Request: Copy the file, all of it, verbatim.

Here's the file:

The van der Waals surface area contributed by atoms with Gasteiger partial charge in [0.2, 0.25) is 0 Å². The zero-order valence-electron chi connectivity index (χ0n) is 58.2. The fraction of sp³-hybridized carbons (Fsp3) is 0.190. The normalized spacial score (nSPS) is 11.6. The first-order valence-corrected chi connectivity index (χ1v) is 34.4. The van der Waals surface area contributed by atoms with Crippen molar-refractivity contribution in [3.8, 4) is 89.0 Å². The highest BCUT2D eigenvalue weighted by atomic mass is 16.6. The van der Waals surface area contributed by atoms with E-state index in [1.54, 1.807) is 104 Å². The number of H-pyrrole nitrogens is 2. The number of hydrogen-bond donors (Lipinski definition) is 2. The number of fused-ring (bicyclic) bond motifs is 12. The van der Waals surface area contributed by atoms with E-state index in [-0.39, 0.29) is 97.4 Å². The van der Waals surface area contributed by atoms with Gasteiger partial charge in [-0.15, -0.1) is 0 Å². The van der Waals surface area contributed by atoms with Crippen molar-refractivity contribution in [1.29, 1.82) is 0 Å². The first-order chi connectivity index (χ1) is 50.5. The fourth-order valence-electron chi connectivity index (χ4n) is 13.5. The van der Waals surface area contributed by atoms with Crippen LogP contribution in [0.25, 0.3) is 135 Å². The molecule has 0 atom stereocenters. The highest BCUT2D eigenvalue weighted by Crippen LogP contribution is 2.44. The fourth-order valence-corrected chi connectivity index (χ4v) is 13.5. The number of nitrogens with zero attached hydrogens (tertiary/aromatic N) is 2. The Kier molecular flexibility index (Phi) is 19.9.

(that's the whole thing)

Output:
The van der Waals surface area contributed by atoms with Gasteiger partial charge in [0.2, 0.25) is 0 Å². The zero-order valence-electron chi connectivity index (χ0n) is 58.2. The fraction of sp³-hybridized carbons (Fsp3) is 0.190. The normalized spacial score (nSPS) is 11.6. The first-order valence-corrected chi connectivity index (χ1v) is 34.4. The van der Waals surface area contributed by atoms with Crippen molar-refractivity contribution in [3.8, 4) is 89.0 Å². The highest BCUT2D eigenvalue weighted by atomic mass is 16.6. The van der Waals surface area contributed by atoms with E-state index in [1.54, 1.807) is 104 Å². The number of H-pyrrole nitrogens is 2. The number of hydrogen-bond donors (Lipinski definition) is 2. The number of fused-ring (bicyclic) bond motifs is 12. The van der Waals surface area contributed by atoms with E-state index in [-0.39, 0.29) is 97.4 Å². The van der Waals surface area contributed by atoms with Gasteiger partial charge in [-0.15, -0.1) is 0 Å². The van der Waals surface area contributed by atoms with Crippen molar-refractivity contribution in [1.29, 1.82) is 0 Å². The first-order chi connectivity index (χ1) is 50.5. The fourth-order valence-electron chi connectivity index (χ4n) is 13.5. The van der Waals surface area contributed by atoms with Crippen LogP contribution in [0.25, 0.3) is 135 Å². The molecule has 0 atom stereocenters. The highest BCUT2D eigenvalue weighted by Crippen LogP contribution is 2.44. The fourth-order valence-corrected chi connectivity index (χ4v) is 13.5. The number of nitrogens with zero attached hydrogens (tertiary/aromatic N) is 2. The Kier molecular flexibility index (Phi) is 19.9.